How To Live To Be 100
No one wants to be reminded of the years passing by, but as nutrition author Christine Rosenbloom tells it, we need to embrace aging because “not everyone gets the privilege to get old.”
“Aging well can and should start long before we get our Medicare card,” Rosenbloom says.
During her 30-year tenure at Georgia State, Rosenbloom developed a course titled “How to Live to Be 100” to encourage students to think about how they could build a base of healthy habits that could serve them for a lifetime. She’s the co-author of “Food and Fitness After 50,” which emphasizes how food and fitness play an important role in getting the most out of an active life.
“There is so much we can do to eat well, move well and be well as we age,” she said. “If we don’t use it, we’ll lose it.”
Rosenbloom says it doesn’t take the latest fad diet, handfuls of supplements, fancy exercise equipment or hours in the gym each day to get or stay fit.
Below she shares some tips on how folks of all ages can get, and stay, healthy.
Your mantra is eat well, move well and be well. What are some tips for eating well?
Everyone wants to know the best diet for good health, but there isn’t one. There are a lot of good ones, though. Whatever diet you choose, be sure to include carbohydrates, protein and fat. We need all three of these macronutrients for good health, so don’t fall for the low-carb, or high-fat or all-protein diets.
Focus on nutrient-rich foods. Choose foods with fewer calories and more nutrients, like an orange instead of an orange drink, or unsalted almonds instead of chips — but be sure to enjoy meals and mealtime. If your diet is so restrictive that you stop enjoying meals, then stop that diet!
Also, monitor your weight to avoid weight creep as you age. Gaining a pound or two each year doesn’t sound like a big deal, but after 20 years, that can add up to a 30- or 40-pound weight gain. Stay vigilant by weighing yourself every morning or trying on your favorite pants every week to gauge your girth.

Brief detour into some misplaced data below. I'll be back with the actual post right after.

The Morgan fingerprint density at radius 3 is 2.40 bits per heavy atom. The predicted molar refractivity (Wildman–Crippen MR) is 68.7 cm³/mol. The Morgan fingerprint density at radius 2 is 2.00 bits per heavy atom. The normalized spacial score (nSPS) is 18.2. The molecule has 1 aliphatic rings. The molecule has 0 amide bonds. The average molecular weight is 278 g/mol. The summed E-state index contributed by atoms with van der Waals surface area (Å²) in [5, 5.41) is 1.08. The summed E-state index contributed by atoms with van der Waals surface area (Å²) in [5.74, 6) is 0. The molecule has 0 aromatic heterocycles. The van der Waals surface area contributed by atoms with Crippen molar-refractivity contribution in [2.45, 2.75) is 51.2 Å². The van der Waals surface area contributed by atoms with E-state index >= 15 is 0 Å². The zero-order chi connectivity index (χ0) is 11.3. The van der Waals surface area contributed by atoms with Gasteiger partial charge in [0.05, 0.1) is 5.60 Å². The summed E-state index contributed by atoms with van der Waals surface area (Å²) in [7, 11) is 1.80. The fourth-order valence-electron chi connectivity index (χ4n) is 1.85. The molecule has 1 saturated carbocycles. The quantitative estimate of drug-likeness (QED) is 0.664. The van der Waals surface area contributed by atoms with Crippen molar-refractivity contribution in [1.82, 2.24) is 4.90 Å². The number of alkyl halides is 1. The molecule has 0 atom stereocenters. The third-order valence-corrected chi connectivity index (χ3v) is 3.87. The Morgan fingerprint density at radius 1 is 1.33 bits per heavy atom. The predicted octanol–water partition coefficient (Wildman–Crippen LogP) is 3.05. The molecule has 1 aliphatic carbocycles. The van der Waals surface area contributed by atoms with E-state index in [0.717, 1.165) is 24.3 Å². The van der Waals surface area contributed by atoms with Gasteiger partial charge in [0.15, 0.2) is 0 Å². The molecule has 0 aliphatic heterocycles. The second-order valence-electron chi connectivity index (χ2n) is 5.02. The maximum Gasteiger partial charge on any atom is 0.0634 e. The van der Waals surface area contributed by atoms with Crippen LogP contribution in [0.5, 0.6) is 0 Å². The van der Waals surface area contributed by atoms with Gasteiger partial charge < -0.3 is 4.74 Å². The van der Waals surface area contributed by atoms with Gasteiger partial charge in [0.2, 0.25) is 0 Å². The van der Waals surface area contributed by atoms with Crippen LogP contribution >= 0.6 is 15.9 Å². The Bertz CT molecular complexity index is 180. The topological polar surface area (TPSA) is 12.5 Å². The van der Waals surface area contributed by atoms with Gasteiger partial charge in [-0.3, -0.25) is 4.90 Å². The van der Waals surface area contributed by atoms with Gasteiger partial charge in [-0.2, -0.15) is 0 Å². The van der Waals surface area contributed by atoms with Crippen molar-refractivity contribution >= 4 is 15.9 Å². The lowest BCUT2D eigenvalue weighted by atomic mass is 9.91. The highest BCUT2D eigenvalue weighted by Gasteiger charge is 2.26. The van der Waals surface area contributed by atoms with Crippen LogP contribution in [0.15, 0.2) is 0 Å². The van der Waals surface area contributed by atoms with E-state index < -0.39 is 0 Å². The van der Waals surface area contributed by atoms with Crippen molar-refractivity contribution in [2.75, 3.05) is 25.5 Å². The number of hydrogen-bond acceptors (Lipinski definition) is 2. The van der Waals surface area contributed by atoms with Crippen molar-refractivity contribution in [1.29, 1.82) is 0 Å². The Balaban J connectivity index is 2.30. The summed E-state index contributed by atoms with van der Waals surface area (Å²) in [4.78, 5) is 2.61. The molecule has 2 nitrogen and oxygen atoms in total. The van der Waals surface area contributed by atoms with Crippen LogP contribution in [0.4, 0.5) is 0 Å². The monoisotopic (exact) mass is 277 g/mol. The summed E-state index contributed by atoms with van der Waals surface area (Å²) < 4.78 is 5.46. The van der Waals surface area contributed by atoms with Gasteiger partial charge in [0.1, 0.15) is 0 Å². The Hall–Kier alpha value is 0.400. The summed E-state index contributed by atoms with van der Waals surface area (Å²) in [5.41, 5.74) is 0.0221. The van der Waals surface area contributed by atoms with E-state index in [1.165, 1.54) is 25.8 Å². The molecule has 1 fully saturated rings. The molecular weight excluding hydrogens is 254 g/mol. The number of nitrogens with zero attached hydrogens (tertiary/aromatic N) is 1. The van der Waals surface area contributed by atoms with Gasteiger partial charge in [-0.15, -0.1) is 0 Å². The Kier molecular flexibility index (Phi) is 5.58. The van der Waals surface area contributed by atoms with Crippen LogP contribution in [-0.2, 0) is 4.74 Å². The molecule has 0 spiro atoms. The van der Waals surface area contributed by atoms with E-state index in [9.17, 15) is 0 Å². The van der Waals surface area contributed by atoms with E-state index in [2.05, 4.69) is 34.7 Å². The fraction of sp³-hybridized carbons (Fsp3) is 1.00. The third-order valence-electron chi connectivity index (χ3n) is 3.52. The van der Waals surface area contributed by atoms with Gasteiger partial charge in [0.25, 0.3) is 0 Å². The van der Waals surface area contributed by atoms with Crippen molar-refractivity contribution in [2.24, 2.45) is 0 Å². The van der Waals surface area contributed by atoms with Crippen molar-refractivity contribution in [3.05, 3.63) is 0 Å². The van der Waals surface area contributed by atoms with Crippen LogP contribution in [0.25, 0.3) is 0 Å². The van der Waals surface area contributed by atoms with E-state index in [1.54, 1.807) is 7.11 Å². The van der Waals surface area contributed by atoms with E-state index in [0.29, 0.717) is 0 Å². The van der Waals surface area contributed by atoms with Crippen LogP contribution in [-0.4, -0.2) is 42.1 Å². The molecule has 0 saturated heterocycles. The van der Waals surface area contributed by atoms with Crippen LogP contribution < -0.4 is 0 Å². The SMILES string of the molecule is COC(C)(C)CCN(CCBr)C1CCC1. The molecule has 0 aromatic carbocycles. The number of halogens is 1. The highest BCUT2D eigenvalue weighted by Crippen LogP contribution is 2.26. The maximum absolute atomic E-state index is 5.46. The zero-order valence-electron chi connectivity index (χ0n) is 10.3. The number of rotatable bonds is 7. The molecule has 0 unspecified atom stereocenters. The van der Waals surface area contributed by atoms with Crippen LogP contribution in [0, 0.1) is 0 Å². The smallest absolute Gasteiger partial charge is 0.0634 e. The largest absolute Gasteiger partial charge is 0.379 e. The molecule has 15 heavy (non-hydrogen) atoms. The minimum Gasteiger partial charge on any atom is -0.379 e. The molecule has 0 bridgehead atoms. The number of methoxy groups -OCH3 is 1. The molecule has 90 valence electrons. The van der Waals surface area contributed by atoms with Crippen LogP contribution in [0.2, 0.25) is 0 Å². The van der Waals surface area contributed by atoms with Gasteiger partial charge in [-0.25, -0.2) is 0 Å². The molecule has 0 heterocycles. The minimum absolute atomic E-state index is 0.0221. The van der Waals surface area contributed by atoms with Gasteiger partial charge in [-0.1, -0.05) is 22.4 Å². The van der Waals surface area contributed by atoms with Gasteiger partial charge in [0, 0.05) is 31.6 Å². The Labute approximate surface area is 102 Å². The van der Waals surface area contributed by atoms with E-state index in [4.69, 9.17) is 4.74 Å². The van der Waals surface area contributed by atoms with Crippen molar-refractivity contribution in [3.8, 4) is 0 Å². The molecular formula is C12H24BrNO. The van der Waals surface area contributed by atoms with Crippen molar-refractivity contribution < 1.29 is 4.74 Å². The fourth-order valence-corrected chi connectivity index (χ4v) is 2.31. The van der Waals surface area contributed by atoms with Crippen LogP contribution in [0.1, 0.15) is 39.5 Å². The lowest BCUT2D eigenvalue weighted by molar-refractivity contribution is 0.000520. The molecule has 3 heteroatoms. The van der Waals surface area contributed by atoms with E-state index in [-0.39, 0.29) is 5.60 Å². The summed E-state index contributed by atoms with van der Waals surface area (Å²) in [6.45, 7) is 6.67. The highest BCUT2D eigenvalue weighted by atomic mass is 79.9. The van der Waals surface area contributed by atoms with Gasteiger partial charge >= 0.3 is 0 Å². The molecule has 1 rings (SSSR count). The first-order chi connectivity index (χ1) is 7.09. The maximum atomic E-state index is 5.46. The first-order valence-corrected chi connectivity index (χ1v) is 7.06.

What about exercising, or moving well?
We begin to lose muscle mass around age 40, and we lose 10 to 15 percent of muscle mass and strength every 10 years. Decreased muscle mass leads to decreased strength and can lead to sarcopenia — literally, vanishing flesh. The good news is that muscle responds to being challenged. With as little as 10 to 15 minutes of strength training a couple of times a week, you can turn back the clock on aging muscle.
Sit less and move more by incorporating “activity snacks” into your day. Take five- or 10-minute breaks throughout the day and move around. Try walking lunges in your office hallway or walking up and down the stairs to supplement your regular exercise routine.
And lastly, how can we “be well?”
Research on adult development reveals that what makes people happy is social connection and relationships, not wealth or health. Social support can help us in good times and bad. Connect with family, friends or your community to strengthen your relationships for good health.
Also, get a good night’s sleep. Sleep helps us repair and regenerate nerve connections and boosts immune function. Aim for seven to eight hours a night. Keep your room dark and cool for better sleep. And hide your cellphone!
Your book, “Food and Fitness After 50,” talks about being “functionally fit.” What does that mean?
Folks at 65 have an average life expectancy of an additional 20 years. We think everyone would agree that they want to live their later years in good health, being as fit and independent as possible. My definition of functionally fit is being able to lift my suitcase into the overhead bin when traveling and lifting a 50-pound bag of dog food to feed my two big dogs. How we eat and how active we are play a big part in meeting our goals.
Christine Rosenbloom is a registered dietitian and professor emerita. She is the co-author of “Food and Fitness After 50” and writes a weekly blog, “Fit to Eat.” You can find more information on her book and blog at chrisrosenbloom.com.